February 14, 2012
Advantage Bloomberg Law? Part 1: Not until BLaw unleashes BNA’s sales force to get boots on the ground
So BLaw has added DLA Piper as a subscriber and not just a handful of seats at a BigLaw firm as has been the past adoption rate for BLaw at BigLaw. All US-based DLA Piper attorneys now have a BLaw account, that’s something like 1,400 attorneys. Quoting from BLaw's press release:
“We are deeply gratified that a firm of DLA Piper’s caliber has chosen Bloomberg Law for its lawyers throughout the United States,” said Bloomberg Law Chairman Lou Andreozzi. “We look forward to working closely with DLA Piper as we continue to develop the resources to help law firms better manage their research and costs so they can concentrate on adding value to their clients.”
Hum, "work closely with DLA Piper as we continue to develop the resources"... .
Initially, I thought BLaw's Lou Andreozzi was stealing a page from Lexis' advertising playbook. Remember back in the 1980s: "all Skadden Arps attorneys have a UBIQ in their offices” (read sure as hell Skadden did not pay the equipment leasing fees the rest of us did back then). But no, DLA Piper Jean O'Grady's Dewey B Strategic blog post title makes it clear that nothing similar happened. See Welcome to Bloomberg Law: No Deals No Discounts No Apology. I sure as hell don't think this transaction requires any apology whatsoever. Again, quoting from the press release, (which IMHO should have been released the day before, not the day of TRI’s 2011 financial reporting):
Don Jaycox, DLA Piper’s Chief Information Officer, said, “Law firms need to cost effectively deliver great client service in a highly competitive environment. In addition to being experts in law, our clients have made it clear that they also want us to understand the business challenges they face on a daily basis. Bloomberg Law’s unique combination of legal research, company information, and news helps our lawyers stay abreast of a wide array of information affecting our clients. Plus, Bloomberg’s inclusive pricing model helps us manage costs in a predictable way.”
So, let's do the math. Now if the transaction was based on a single user flat rate fee: 1,400 seats times $450 per seat per month flat rate equals $630,000 per month or $7,560,000 per year. Of course, the BLaw-DLA Piper transaction was based on a multiuser license so the pricing was substantially less. How much less? Who knows, but still it certainly was not a bad day in the world of professional legal services sales in the specialist market!
Can Bloomberg Law capitalize on this transaction? Well, there are plenty of BigLaw firms (and academic law libraries) that have been waiting for BLaw's sales force to travel beyond Manhattan to hear from the Company as one law firm librarian characterized the situation in a LawLibCon podcast episode recently. And there are plenty of Bloomberg BNA field reps biting the bit to sell BLaw, like now, Lou!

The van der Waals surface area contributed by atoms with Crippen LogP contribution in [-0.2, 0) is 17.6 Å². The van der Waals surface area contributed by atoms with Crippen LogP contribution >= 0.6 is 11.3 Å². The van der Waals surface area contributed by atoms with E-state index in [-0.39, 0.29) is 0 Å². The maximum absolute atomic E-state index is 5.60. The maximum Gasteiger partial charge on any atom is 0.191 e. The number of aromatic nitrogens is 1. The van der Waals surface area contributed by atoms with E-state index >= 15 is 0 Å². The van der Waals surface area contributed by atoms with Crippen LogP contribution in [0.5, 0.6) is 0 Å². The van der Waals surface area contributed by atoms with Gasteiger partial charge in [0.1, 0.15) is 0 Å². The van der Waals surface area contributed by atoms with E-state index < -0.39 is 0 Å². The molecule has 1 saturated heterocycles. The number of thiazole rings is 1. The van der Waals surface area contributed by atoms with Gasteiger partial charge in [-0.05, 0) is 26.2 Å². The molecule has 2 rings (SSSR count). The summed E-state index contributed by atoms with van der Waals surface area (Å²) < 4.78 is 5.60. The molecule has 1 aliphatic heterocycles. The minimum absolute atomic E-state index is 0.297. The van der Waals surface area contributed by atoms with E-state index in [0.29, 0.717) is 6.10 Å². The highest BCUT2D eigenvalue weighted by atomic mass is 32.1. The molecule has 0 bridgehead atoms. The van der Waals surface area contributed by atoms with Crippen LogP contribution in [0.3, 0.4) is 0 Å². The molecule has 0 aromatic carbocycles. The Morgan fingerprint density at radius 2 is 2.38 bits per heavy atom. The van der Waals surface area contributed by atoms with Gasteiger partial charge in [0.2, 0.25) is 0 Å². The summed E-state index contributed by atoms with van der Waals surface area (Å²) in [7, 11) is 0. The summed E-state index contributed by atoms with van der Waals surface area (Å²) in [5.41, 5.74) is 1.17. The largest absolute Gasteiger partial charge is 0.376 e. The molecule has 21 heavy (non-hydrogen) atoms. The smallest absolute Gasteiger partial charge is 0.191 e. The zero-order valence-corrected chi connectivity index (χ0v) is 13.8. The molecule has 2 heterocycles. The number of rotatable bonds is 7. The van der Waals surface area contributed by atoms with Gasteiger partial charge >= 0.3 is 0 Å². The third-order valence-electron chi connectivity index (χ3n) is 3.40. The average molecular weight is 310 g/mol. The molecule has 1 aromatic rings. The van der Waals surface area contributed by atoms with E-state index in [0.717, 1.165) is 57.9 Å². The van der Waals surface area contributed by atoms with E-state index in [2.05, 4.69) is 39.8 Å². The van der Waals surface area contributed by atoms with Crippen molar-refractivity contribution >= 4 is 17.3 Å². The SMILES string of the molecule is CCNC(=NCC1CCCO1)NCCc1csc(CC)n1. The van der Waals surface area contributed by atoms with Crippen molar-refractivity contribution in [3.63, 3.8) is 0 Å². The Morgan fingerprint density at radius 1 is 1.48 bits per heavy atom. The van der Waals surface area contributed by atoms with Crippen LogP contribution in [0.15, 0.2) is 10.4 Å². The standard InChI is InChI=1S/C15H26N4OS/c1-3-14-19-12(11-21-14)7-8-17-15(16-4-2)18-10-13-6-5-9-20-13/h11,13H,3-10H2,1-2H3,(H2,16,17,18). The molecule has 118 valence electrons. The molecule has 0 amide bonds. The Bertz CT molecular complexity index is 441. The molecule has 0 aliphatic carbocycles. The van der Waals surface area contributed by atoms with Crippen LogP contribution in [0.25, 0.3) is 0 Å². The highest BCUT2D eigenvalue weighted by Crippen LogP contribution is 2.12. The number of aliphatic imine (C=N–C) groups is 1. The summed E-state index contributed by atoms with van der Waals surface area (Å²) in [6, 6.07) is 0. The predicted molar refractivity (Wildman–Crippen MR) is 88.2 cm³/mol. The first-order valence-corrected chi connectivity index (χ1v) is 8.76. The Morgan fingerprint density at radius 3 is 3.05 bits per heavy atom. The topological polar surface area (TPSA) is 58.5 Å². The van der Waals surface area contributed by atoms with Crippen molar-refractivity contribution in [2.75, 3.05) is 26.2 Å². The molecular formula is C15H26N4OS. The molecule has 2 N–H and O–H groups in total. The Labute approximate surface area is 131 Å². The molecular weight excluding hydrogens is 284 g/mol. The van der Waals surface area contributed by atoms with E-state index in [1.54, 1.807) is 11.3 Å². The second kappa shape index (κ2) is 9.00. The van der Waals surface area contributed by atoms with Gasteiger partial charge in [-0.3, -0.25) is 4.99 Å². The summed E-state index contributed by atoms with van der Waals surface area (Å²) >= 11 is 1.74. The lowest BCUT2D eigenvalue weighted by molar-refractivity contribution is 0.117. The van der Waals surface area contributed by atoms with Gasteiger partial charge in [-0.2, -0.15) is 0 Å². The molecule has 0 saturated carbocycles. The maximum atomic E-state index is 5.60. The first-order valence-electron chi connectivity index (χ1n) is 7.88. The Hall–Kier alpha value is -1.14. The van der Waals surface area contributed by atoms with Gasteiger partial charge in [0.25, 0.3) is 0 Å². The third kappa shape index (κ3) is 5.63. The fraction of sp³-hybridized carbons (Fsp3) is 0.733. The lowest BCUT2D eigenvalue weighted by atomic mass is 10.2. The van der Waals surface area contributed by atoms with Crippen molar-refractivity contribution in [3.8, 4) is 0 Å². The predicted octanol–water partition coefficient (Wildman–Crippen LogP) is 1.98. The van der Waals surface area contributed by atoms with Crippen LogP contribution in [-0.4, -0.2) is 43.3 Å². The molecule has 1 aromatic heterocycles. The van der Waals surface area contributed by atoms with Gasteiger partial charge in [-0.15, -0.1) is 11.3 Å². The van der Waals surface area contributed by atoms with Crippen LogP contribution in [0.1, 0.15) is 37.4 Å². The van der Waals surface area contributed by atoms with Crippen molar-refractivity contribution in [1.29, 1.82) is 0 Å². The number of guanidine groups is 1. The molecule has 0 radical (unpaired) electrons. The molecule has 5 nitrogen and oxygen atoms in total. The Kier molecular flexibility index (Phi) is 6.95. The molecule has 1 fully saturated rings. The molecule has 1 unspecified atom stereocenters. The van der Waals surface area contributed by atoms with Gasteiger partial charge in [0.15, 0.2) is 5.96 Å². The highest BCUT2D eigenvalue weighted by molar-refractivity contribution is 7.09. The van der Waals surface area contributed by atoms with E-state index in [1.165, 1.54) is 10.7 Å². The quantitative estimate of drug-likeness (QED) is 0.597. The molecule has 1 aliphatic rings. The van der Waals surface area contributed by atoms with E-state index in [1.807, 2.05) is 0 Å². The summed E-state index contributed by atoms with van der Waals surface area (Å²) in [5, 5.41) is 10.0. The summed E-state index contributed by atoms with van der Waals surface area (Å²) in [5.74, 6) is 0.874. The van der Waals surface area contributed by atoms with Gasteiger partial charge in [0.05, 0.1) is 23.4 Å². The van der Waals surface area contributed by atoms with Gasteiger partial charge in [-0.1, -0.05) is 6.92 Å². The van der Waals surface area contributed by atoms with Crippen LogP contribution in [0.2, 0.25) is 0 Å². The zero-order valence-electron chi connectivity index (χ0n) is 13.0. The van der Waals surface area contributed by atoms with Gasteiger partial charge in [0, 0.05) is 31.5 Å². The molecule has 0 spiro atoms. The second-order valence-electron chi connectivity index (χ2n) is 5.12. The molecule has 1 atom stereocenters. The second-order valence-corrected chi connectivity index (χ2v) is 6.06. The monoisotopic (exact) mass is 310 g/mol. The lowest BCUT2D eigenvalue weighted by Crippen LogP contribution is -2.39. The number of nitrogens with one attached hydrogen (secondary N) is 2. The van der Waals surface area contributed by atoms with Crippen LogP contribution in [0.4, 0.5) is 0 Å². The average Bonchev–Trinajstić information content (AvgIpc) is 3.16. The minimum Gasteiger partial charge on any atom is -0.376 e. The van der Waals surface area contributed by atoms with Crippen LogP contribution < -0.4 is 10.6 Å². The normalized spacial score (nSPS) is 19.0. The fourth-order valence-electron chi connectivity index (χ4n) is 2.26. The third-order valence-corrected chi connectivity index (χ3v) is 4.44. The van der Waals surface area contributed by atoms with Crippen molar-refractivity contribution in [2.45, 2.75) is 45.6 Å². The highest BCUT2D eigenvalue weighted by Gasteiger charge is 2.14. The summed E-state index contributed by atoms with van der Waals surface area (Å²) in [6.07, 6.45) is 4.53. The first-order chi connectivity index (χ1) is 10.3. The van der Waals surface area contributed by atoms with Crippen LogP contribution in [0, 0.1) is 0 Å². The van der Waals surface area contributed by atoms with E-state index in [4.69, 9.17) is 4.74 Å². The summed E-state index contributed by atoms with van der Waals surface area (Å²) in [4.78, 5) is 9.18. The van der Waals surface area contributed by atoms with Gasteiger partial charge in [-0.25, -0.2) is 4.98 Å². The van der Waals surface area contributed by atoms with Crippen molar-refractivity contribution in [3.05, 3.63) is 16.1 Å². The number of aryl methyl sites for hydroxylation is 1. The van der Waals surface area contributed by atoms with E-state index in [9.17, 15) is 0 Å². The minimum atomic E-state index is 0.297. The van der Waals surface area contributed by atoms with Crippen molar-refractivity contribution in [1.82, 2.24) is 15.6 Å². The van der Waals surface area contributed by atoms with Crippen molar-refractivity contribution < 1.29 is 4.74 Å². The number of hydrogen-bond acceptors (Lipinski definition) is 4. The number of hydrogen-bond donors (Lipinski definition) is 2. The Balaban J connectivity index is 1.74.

BLaw needs to seize the post-DLA Piper moment by unleashing BNA's sale force. That’s the best damn way for BLaw to get boots on the ground beyond Manhattan. When you pay over $900 million, isn't it about time to grab some ROI by way of an experienced sales force? Perhaps the DLA Piper announcement means BNA sales reps have been or soon will be pitching BLaw. If not, the DLA Piper adoption doesn't mean all that much.
BLaw ought not wait until BNA content is fully integrated into BLaw before giving the Bloomberg BNA field reps the green light because … well, that’s the topic of tomorrow’s post. [JH]
So what is Bloomberg's presence in academic law libraries? I approached them about a consortium offer and as you might expect they aren't interested in working through consortia as they have adopted the 'concept' of transparent pricing with no discounting. And they told me that Bloomberg Law was being made available free to law students. Yet I'm not sure how or if that's actually being implemented anywhere. I also approached them several times to invite them to the upcoming NELLCO Symposium (www.etouches.com/nellco) so that they could help us all get a handle on what they're offering. It seems to me like there's a lot of mystery swirling around them and I haven't seen or heard much to clear it up. Anybody? Bueller? Anybody?
Posted by: Tracy Thompson-Przylucki | Feb 23, 2012 6:19:43 AM
Since mid-2011, Bloomberg Law has been very proactive with California law schools. Our Bloomberg rep is on campus several times a week. We did a limited rollout of Bloomberg last semester, and widened access to the entire law school community this semester.
Posted by: Amy | Feb 14, 2012 9:31:14 AM
Joe- You post contains a serious factual error. You misunderstood my blog. The price points I quoted were for single user licenses for the Bloomberg financial terminal NOT Bloomberg Law. I did not provide Bloomberg Law pricing so you have the wrong data for projecting what any firm would be paying for a multiuser license. The point I was making was to looki at the historical pattern of Bloomberg businesss terminal pricing as a predictor of Bloomberg Law pricing. The business terminal pattern suggests that they will not charge for excluded content or have wildly variable price increases based on usage or added functionality. JOG
-- Right Jean and now clarified in the post. Joe
Posted by: Jean O'Grady | Feb 14, 2012 6:16:22 AM